Another great baseball doc that came out this year, this one is about the formation of the Portland Mavericks, who were founded in 1973 as the first independent baseball team in America. The establishment was skeptical, but the team went on to break attendance records, create the bubblegum Big League Chew, hire the first female general manager in baseball history, and revive the career of the controversial athlete Jim Bouton, among other accomplishments. This is the perfect documentary to watch if you’re looking for a true underdog story. The film has a 100 percent Fresh rating on Rotten Tomatoes and a 75 Metascore.

Source: Unleashed Films

6. The Dog

The Dog goes into the real-life inspiration behind Al Pacino’s character Sonny in the classic Dog Day Afternoon. John Wojtowicz came of age in the 1960s era of sexual liberation and took pride in his voracious sexual appetite for both men and women. In August 1972, he held up a Brooklyn bank for the cash to fund the sex-reassignment surgery of one of his lovers and the failed attempt resulted in a long hostage situation that was broadcast on live TV. Later, Pacino committed the crime on the big screen in one of the most iconic movies ever made about New York City. The documentary examines Wojtowicz’s life not only before and immediately in the wake of his infamous crime, but also years later, when he got out of prison, and how the film came to affect his life and earn him the nickname “the Dog.” The film has a 94 percent on Rotten Tomatoes and a 76 Metascore.

Source: Grain Media

7. Virunga

This documentary examines the Virunga National Park wildlife preserve in the Democratic Republic of the Congo, where the last remaining wild mountain gorillas reside and are protected by some dedicated park rangers from a variety of threats, in particular related to civil unrest in the country. The park contains one of the most biodiverse regions in the world that must be guarded from poachers and members of various militia groups. The movie looks at the micro- and macrocosm through the lens of this place while watching the park’s employees deal with a new militia threat when the M23 rebels declared war in May 2012. The movie has a 100 percent Fresh rating from critics on Rotten Tomatoes and a 96 Metascore.

Source: Ideale Audience

8. National Gallery

Frederick Wiseman is famous for making richly detailed but also slow-paced documentaries about modern institutions. In his latest film, which critics are calling one of his best, the director goes to the National Gallery in London, which is considered to be one of the greatest art museums in the world. The museum itself becomes a work of art as Wiseman films it, and a variety of art experts and museum staff discuss the museum’s most iconic paintings, restore priceless works of art, and argue in staff meetings over the direction of the museum’s future. Watching this film is like taking an extremely in-depth visit to the museum and having a personal tour from a panel of experts discussing works by Rembrandt and Da Vinci, without having to buy a plane ticket to London. The movie has a 100 percent Fresh rating on Rotten Tomatoes and an 89 Metascore.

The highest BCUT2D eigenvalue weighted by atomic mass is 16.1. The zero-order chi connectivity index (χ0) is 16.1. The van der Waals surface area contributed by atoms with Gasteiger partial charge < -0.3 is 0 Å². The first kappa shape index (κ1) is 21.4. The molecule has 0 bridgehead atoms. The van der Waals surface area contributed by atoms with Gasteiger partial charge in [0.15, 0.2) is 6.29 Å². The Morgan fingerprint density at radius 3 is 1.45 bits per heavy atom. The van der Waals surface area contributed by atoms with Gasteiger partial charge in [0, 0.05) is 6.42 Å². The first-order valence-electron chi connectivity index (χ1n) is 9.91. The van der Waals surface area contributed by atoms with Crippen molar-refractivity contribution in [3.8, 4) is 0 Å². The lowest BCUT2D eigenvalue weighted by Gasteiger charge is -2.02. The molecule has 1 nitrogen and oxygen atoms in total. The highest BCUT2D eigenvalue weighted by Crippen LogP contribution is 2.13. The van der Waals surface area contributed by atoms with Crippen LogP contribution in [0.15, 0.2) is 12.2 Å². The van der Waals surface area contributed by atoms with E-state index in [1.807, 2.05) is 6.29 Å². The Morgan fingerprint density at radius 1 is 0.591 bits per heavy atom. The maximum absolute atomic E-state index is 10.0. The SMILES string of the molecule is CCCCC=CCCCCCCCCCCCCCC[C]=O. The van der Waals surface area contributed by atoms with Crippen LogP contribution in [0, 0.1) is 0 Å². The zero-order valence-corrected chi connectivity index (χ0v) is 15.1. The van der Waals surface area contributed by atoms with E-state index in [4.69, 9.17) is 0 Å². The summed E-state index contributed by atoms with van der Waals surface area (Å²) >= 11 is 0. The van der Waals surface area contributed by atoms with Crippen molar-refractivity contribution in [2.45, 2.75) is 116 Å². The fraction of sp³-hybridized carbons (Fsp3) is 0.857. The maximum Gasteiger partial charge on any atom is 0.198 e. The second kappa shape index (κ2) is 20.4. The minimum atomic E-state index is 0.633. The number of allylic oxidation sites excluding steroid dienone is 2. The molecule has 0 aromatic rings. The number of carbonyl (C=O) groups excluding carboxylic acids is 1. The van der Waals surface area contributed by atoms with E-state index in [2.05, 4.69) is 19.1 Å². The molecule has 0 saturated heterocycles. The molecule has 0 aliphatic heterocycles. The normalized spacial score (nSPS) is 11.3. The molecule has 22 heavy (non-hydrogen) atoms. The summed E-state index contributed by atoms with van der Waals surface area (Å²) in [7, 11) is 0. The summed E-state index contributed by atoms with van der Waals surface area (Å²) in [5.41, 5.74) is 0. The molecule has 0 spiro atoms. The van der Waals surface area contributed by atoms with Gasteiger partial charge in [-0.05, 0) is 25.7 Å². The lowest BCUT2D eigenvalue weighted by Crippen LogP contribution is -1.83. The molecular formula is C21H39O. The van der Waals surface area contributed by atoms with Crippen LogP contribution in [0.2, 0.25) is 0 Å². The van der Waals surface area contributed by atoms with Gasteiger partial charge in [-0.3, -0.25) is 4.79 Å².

Source: Drafthouse Films

9. The Overnighters

The Overnighters tells the mostly unknown story of a modern-day Grapes of Wrath situation that occurred in small-town North Dakota. When the tiny town of Williston became an oil boom town with zero infrastructure for all the people who migrated there looking for jobs, the town’s pastor began something he called the “overnighters” program, in which he allowed those without a place to stay to sleep at the church. This program was met by much resistance from the local community, and the documentary shows the struggles of the pastor, the migrants, and the locals to paint a picture of some of the most pressing issues facing contemporary American society. The movie has a 98 percent Fresh rating on Rotten Tomatoes and a 90 Metascore.

Source: Sony Pictures Classics

10. Jodorowsky’s Dune

This documentary is about one of the most infamous and ambitious films that never got made. Chilean director Alejandro Jodorowsky is known for movies including El Topo and The Holy Mountain. In 1975, he set out to adapt the classic science fiction novel Dune with a cast that featured Orson Welles, Mick Jagger, David Carradine, and Salvador Dali, with a musical score from Pink Floyd. The movie was never completed. The doc tells the story of what happened and leaves the audience pondering the question of what could have been. It has a 98 percent Fresh rating on Rotten Tomatoes and a 79 Metascore.

Follow Jacqueline on Twitter @Jacqui_WSCS